The very day Senate Majority Leader Trent Lott became a co-sponsor of the bill, the Center for Responsive Politics reports, the Disney Political Action Committee donated $1,000 to his campaign chest; within a month, it had also sent $20,000 in soft money to the National Republican Senatorial Committee. And Disney had help: Other entertainment giants, from Time-Warner to the Motion Picture Association of America, joined the lobbying effort, as did some well-known songwriters, such as Bob Dylan, and heirs of dead songwriters, such as George and Ira Gershwin. The irony was rich: Disney, which draws heavily on public-domain characters and stories in its own products (Aladdin, the Little Mermaid, Mulan), was fighting to keep the cultural commons closed. And Dylan regularly bases his work on the chord structures, and sometimes lyrics, of older folk songs--"The Girl from the North Country" on "Scarborough Fair," "I Dreamed I Saw St. Augustine" on "I Dreamed I Saw Joe Hill Last Night." Yet there he was, demanding royalties from his music until 70 years after his death. Meanwhile, the Gershwin heirs, who didn't even write the songs that keep them wealthy today, found themselves essentially arguing that the 20-year extension would somehow be a further incentive to their dead ancestors' creativity, a claim that smacks of either spiritualism or desperation.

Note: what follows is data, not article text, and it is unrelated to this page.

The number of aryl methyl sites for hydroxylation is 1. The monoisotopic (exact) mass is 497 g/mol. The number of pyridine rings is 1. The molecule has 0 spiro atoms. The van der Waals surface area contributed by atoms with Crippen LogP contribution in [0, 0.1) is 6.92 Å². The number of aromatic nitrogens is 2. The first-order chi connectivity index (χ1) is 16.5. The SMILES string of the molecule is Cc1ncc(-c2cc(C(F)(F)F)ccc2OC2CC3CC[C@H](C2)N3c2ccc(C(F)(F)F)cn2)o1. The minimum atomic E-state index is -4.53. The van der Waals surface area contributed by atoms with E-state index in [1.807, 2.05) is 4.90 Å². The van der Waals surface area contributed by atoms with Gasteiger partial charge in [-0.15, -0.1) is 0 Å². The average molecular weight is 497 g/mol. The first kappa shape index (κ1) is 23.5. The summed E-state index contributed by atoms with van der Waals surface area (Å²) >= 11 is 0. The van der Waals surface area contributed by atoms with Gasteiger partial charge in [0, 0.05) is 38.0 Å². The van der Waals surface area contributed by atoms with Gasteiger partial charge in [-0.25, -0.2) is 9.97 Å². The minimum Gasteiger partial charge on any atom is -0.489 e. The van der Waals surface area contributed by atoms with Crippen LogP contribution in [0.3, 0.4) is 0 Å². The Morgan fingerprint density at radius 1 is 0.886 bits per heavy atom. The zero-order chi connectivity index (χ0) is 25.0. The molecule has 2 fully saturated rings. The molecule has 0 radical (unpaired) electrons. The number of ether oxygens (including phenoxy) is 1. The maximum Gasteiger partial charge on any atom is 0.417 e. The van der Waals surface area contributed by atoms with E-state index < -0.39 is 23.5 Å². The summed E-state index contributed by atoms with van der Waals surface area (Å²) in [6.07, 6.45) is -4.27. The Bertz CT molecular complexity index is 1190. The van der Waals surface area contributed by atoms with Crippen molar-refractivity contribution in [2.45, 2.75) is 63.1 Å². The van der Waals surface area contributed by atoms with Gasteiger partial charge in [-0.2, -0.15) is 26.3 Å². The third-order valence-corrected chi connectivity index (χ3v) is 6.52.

It's a joke. It's a disgrace. There is no better example that I can imagine, literally, of Congress caving in to small, highly focused special interests. ... This was the sale of legislation in the crudest form. They should be ashamed.
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